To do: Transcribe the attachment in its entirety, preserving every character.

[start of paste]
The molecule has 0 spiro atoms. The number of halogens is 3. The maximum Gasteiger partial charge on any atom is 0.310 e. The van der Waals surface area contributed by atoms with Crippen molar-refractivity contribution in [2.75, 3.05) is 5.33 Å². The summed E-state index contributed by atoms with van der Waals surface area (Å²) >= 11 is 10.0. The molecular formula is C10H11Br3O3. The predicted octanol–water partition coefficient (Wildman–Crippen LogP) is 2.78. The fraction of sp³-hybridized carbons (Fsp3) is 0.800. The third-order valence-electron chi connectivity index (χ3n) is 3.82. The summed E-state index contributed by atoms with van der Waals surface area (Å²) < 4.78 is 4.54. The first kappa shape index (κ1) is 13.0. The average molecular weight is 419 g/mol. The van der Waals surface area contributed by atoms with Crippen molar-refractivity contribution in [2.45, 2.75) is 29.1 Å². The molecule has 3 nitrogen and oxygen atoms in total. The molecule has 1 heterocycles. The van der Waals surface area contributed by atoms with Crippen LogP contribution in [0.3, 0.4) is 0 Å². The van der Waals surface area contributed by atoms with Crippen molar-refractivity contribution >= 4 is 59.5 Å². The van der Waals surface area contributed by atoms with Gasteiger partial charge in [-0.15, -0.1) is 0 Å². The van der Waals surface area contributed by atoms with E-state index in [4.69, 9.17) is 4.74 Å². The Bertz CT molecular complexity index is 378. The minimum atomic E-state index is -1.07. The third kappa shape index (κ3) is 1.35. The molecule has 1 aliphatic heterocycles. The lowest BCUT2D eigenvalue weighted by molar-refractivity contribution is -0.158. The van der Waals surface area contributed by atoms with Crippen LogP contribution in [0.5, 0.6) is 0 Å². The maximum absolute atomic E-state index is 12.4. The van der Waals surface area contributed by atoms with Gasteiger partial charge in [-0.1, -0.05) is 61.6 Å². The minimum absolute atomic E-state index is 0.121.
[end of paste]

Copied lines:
The molecule has 0 spiro atoms. The number of halogens is 3. The maximum Gasteiger partial charge on any atom is 0.310 e. The van der Waals surface area contributed by atoms with Crippen molar-refractivity contribution in [2.75, 3.05) is 5.33 Å². The summed E-state index contributed by atoms with van der Waals surface area (Å²) >= 11 is 10.0. The molecular formula is C10H11Br3O3. The predicted octanol–water partition coefficient (Wildman–Crippen LogP) is 2.78. The fraction of sp³-hybridized carbons (Fsp3) is 0.800. The third-order valence-electron chi connectivity index (χ3n) is 3.82. The summed E-state index contributed by atoms with van der Waals surface area (Å²) < 4.78 is 4.54. The first kappa shape index (κ1) is 13.0. The average molecular weight is 419 g/mol. The van der Waals surface area contributed by atoms with Crippen molar-refractivity contribution in [2.45, 2.75) is 29.1 Å². The molecule has 3 nitrogen and oxygen atoms in total. The molecule has 1 heterocycles. The van der Waals surface area contributed by atoms with Crippen LogP contribution in [0.3, 0.4) is 0 Å². The van der Waals surface area contributed by atoms with Crippen molar-refractivity contribution >= 4 is 59.5 Å². The van der Waals surface area contributed by atoms with Gasteiger partial charge in [-0.15, -0.1) is 0 Å². The van der Waals surface area contributed by atoms with E-state index in [4.69, 9.17) is 4.74 Å². The Bertz CT molecular complexity index is 378. The minimum atomic E-state index is -1.07. The third kappa shape index (κ3) is 1.35. The molecule has 1 aliphatic heterocycles. The lowest BCUT2D eigenvalue weighted by molar-refractivity contribution is -0.158. The van der Waals surface area contributed by atoms with Crippen LogP contribution in [0.5, 0.6) is 0 Å². The maximum absolute atomic E-state index is 12.4. The van der Waals surface area contributed by atoms with Gasteiger partial charge in [-0.1, -0.05) is 61.6 Å². The minimum absolute atomic E-state index is 0.121.